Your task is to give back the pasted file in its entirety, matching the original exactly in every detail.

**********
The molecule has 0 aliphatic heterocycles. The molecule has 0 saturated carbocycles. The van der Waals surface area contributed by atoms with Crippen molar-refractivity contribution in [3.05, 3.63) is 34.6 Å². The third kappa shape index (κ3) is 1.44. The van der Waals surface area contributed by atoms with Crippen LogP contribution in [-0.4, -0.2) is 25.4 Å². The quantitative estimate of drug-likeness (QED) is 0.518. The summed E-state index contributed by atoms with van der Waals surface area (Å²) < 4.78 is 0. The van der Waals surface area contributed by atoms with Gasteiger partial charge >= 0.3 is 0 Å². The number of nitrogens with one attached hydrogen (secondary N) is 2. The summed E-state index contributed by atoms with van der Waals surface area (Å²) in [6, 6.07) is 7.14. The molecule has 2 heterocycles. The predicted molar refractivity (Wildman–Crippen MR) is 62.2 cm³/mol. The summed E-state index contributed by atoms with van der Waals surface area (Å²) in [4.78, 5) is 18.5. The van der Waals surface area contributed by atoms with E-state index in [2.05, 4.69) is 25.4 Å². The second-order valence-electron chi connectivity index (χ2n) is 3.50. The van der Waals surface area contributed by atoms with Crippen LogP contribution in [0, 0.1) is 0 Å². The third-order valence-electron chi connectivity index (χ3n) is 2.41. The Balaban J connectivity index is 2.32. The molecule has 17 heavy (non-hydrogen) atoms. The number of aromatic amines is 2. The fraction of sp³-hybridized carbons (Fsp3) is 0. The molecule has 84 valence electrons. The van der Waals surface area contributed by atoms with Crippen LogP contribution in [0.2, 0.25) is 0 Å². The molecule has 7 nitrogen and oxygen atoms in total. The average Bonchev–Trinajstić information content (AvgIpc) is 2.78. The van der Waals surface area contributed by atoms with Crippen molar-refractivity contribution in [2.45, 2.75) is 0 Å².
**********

The molecule has 0 aliphatic heterocycles. The molecule has 0 saturated carbocycles. The van der Waals surface area contributed by atoms with Crippen molar-refractivity contribution in [3.05, 3.63) is 34.6 Å². The third kappa shape index (κ3) is 1.44. The van der Waals surface area contributed by atoms with Crippen LogP contribution in [-0.4, -0.2) is 25.4 Å². The quantitative estimate of drug-likeness (QED) is 0.518. The summed E-state index contributed by atoms with van der Waals surface area (Å²) < 4.78 is 0. The van der Waals surface area contributed by atoms with Gasteiger partial charge >= 0.3 is 0 Å². The number of nitrogens with one attached hydrogen (secondary N) is 2. The summed E-state index contributed by atoms with van der Waals surface area (Å²) in [6, 6.07) is 7.14. The molecule has 2 heterocycles. The predicted molar refractivity (Wildman–Crippen MR) is 62.2 cm³/mol. The summed E-state index contributed by atoms with van der Waals surface area (Å²) in [4.78, 5) is 18.5. The van der Waals surface area contributed by atoms with E-state index in [2.05, 4.69) is 25.4 Å². The second-order valence-electron chi connectivity index (χ2n) is 3.50. The van der Waals surface area contributed by atoms with Crippen LogP contribution in [0, 0.1) is 0 Å². The third-order valence-electron chi connectivity index (χ3n) is 2.41. The Balaban J connectivity index is 2.32. The molecule has 17 heavy (non-hydrogen) atoms. The number of aromatic amines is 2. The fraction of sp³-hybridized carbons (Fsp3) is 0. The molecule has 84 valence electrons. The van der Waals surface area contributed by atoms with Crippen LogP contribution in [0.2, 0.25) is 0 Å². The molecule has 7 nitrogen and oxygen atoms in total. The average Bonchev–Trinajstić information content (AvgIpc) is 2.78. The van der Waals surface area contributed by atoms with Crippen molar-refractivity contribution in [2.45, 2.75) is 0 Å².